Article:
Baltimore's DPW is working to keep city...


Baltimore's DPW is working to keep city citizens safe

Dan Rodricks' portrayal of the Department of Public Works as an agency operating without regard for the environment and people is untrue ("Officials could use a refresher course or 2," Sept. 15).

The responsibility of the Department of Public Works (DPW) is to provide and maintain services to protect the general public such as safe drinking water, proper treatment and disposal of wastewater and solid waste and safe roadways.

As the head of the DPW, I took an oath to abide by and uphold the laws of the city and state and to protect its citizens.

I take this responsibility seriously and would not carelessly or knowingly violate this oath.

When we realized there was the potential for a discharge of sewage into Colgate Creek after the shut-off valve failed, DPW employees, with diligence, notified the Maryland Department of Environment (MDE) prior to any discharge occurring.

MDE notified the city's Health Department the same day.

The situation went from a proactive to reactive situation when upper-level managers were not kept abreast of the ongoing operation. Action has been taken within DPW to prevent future communication gaps and administration action will be taken against those responsible for recent problems.

Employees of DPW are working daily to provide a safe environment for this city.

The late notification to the public was regrettable, but I want to assure the citizens of this city and state, that protecting the environment and the citizens are priorities for me and the employees of DPW.

George L. Winfield


The writer is director of Baltimore's Department of Public Works.

Good teachers can make large classes rewarding

The Sun's article "College lecture hall: learning in a crowd" (Sept. 13) pointed out some of the weaknesses of university lecture classes with hundreds of students.

Large lecture classes are often a necessity in these days of reduced state funding for higher education. But they are not only economically reasonable; they can be the educationally preferable.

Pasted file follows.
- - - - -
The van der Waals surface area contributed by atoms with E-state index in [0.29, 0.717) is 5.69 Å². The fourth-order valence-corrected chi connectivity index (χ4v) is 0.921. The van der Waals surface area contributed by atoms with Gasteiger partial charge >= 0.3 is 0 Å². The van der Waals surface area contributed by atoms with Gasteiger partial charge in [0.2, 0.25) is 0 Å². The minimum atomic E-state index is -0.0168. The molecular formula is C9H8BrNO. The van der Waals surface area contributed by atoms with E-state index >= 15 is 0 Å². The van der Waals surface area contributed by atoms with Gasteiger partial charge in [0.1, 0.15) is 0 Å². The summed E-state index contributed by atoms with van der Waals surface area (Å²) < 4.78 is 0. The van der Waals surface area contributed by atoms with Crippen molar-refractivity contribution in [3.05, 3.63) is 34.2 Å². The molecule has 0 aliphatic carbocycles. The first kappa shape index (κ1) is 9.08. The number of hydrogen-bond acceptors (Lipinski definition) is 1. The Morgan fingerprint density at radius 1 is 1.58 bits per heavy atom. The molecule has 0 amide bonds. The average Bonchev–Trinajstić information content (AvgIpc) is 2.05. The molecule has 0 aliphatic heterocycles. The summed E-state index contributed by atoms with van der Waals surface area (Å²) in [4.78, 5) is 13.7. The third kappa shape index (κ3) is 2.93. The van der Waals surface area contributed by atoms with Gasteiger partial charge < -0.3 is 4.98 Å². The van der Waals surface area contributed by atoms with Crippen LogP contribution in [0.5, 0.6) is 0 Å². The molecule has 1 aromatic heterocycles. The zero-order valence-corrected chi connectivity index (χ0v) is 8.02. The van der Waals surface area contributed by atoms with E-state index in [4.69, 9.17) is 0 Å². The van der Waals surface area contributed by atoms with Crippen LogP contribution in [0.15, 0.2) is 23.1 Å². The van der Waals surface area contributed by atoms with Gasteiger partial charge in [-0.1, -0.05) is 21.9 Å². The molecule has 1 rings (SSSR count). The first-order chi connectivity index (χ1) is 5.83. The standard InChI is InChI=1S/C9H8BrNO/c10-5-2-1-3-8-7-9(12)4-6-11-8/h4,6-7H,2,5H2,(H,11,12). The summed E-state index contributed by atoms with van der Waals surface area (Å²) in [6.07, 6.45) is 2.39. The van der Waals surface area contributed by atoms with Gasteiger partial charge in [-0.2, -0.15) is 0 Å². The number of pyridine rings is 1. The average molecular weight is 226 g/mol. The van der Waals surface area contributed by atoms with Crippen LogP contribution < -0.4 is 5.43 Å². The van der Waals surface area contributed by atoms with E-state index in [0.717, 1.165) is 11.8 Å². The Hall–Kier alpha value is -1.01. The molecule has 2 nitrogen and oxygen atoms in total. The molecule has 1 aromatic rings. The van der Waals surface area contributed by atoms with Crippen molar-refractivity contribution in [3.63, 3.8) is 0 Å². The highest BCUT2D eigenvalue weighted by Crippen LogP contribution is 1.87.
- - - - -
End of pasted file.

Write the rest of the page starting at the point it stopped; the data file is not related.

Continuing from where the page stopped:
At UMBC, most of our introductory psychology classes are large lectures, but they are typically taught by full professors who are given the opportunity to teach the class only because they do an outstanding job. Student ratings of these classes are consistently high.

Furthermore, experimental studies have shown that students not only enjoy these classes, but also learn as much in them as they do in smaller classes.

Realistically, the alternatives are a large lecture class taught by an outstanding instructor or smaller classes taught by average instructors. There's no way for all instructors to be outstanding, as much as we would like that to be the case.

Given those alternatives, I'd go for the large lecture class every time. So, I think, would my students.

Eliot Shimoff


The writer is a professor of psychology at the University of Maryland, Baltimore County.

Perhaps the marching moms have realized their error

In response to the recent letter "What happened to mothers marching for gun control?" (Sept. 14), one can only hope that they have curtailed their assault on law-abiding gun owners' rights.

Perhaps they realized that the infringements they wanted imposed would only affect the law-abiding gun owner, while doing nothing to deter the criminal from possessing or using a weapon.

B. Wiesand


Gore won't challenge entertainment moguls